In the bunk below mine, a young New Yorker named Irma is oblivious to the summons. While I sat in the rain in a graveyard yesterday, she stayed indoors and sampled plum brandy. She has fallen into a black hole of sleep, and for the second time in 24 hours I find myself talking to the dead. I reach for my coat and passport and roll off the edge of my bunk to greet the border guards.

      The fellow at the door is young and polite, and goes to great lengths to maintain eye contact and avoid seeing anything except that my face matches my photo. In the corridor, another guard shines a bright flashlight into the overhead roof panels. Outside, still more guards are shining lights under the train. There have been problems, we’ve heard, with stowaway Albanians on this route.

      Eventually, with all passports stamped and any non-paying passengers ousted, the train shunts forward a few metres, out of Romania but not yet into Hungary. I slide the window blind up a fraction, and peer out at a desolate place of concrete and graffiti. I close it and climb back into the bunk.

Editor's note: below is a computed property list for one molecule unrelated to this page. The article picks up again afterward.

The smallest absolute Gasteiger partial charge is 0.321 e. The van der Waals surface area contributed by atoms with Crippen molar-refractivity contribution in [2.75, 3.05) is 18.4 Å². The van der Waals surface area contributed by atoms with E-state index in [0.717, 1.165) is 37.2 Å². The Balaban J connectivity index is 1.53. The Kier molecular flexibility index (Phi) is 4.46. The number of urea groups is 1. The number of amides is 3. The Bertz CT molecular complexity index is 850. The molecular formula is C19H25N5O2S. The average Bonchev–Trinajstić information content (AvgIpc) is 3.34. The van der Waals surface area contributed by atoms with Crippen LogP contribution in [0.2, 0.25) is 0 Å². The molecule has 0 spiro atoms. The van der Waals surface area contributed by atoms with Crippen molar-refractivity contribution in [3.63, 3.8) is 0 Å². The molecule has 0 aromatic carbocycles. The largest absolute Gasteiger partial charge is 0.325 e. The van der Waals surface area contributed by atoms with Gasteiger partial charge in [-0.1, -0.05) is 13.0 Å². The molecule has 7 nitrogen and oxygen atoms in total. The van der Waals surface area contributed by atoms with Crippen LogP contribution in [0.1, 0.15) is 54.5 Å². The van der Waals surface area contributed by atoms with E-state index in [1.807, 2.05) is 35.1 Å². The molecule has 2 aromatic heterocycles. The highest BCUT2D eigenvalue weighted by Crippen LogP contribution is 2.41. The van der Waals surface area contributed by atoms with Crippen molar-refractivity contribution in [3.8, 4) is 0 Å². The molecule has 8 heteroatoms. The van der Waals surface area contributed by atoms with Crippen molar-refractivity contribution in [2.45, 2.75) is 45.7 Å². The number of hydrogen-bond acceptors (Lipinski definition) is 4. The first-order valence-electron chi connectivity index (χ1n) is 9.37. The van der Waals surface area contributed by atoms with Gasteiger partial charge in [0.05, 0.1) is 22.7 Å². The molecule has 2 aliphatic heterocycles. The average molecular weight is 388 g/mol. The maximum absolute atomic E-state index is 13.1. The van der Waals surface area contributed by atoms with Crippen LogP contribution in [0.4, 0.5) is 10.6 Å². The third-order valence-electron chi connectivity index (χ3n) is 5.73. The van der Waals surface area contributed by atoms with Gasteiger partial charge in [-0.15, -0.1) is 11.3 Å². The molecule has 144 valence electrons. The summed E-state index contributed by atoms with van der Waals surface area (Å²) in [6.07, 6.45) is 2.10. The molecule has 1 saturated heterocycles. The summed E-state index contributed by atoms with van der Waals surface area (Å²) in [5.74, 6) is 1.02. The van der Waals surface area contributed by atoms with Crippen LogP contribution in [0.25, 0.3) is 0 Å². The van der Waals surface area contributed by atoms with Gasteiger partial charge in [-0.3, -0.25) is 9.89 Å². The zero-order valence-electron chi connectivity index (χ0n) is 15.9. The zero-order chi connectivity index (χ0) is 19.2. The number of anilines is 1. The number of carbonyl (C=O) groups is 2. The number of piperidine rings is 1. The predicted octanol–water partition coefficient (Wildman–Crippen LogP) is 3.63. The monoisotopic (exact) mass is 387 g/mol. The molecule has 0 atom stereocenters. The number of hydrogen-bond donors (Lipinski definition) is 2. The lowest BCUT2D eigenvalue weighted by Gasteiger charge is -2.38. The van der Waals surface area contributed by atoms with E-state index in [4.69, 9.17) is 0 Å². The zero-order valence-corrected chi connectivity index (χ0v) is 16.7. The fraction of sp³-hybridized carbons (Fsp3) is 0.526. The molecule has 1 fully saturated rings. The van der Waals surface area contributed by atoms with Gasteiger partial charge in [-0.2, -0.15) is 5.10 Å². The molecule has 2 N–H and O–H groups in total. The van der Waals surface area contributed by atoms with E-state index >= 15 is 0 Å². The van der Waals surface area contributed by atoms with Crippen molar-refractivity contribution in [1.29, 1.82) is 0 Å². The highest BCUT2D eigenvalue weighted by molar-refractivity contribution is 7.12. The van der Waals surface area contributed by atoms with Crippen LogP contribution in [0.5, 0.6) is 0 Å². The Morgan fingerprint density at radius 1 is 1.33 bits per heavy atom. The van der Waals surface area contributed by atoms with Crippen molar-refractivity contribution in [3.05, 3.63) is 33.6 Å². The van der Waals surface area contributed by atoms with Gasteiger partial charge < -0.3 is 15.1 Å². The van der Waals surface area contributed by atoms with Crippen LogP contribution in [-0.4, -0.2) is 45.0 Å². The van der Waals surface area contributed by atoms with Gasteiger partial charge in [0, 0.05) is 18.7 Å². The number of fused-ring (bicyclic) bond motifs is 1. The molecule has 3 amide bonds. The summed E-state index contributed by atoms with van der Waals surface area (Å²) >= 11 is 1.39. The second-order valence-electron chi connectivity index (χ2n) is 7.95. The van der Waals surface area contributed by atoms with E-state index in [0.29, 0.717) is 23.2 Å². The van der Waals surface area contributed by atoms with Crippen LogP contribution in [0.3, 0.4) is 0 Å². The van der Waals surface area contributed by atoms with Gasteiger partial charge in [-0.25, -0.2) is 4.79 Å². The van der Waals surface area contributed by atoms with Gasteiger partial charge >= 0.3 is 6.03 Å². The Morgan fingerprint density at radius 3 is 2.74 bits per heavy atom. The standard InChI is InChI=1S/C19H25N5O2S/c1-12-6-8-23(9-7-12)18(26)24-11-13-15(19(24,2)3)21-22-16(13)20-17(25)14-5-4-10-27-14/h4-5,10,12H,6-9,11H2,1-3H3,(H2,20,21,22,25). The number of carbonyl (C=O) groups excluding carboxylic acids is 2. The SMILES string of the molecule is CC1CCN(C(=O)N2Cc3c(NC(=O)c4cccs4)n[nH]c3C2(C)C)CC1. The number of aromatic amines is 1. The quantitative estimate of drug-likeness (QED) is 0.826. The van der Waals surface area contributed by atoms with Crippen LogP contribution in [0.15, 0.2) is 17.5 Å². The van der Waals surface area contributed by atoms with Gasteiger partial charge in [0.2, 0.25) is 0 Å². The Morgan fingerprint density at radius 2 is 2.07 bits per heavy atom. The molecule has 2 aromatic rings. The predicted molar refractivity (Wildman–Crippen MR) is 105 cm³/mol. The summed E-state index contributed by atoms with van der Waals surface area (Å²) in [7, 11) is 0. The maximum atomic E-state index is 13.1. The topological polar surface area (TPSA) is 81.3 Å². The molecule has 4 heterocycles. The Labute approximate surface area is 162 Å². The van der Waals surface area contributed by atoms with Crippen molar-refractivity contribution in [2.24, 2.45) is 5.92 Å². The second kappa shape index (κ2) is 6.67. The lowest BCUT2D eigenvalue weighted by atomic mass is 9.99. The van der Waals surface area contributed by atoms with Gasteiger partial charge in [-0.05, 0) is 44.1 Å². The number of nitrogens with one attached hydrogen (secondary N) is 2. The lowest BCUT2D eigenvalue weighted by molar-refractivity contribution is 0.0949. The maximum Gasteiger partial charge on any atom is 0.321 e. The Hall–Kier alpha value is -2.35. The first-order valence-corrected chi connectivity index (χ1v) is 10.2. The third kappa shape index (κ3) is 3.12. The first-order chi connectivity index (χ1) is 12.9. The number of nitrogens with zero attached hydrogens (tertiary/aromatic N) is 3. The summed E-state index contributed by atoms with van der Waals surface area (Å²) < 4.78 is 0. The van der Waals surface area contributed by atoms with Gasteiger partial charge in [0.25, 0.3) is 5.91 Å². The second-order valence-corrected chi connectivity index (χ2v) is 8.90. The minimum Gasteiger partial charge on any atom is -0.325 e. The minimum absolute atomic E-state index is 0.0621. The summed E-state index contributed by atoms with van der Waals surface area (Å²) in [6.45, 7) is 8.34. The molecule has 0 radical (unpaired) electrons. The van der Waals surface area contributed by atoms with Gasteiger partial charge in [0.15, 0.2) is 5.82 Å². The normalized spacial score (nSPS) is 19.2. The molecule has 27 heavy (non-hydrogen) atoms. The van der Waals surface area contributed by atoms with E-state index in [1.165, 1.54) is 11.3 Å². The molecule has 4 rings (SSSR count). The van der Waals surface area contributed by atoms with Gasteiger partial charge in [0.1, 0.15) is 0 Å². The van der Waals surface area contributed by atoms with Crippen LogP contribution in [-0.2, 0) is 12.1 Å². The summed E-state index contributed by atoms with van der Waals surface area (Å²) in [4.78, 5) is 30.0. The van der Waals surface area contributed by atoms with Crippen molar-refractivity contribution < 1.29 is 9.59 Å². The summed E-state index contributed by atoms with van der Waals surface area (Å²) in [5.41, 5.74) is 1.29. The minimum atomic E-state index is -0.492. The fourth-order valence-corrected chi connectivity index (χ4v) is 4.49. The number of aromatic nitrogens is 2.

In a little while, we will rouse ourselves once again to hand passports over to Hungarian guards. And then we will drift a few more hours and wake to a bagged breakfast of fruit, juice, chocolate-filled pastries, and self-heating canned coffee. We will share photos of our husbands and children, and wish we hadn’t drunk so much plum brandy, and brush our teeth twice before we meet Budapest.

      But for now we will wait, biding our time in this no man’s land between countries, between centuries, wondering about the adventure to come.

      Access: The writer travelled as a guest of the Romanian National Tourism Office. For general tourist information, see and No visa is required for Canadians travelling to Romania or Hungary. Eurail ( ) has a number of pricing options for train travel between Bucharest and the rest of Europe.




      Nov 27, 2009 at 2:28pm

      criticize it more, it's better than canada in many aspects. get the damn facts right and then talk about romania.


      Feb 14, 2010 at 2:22pm

      You obviously had a pretty shitty tour guide or had no idea where you were going. That's like someone touring the downtown east side of Vancouver and assuming all of Vancouver is like that. Bucarest has some of the nicest shops and restaurants.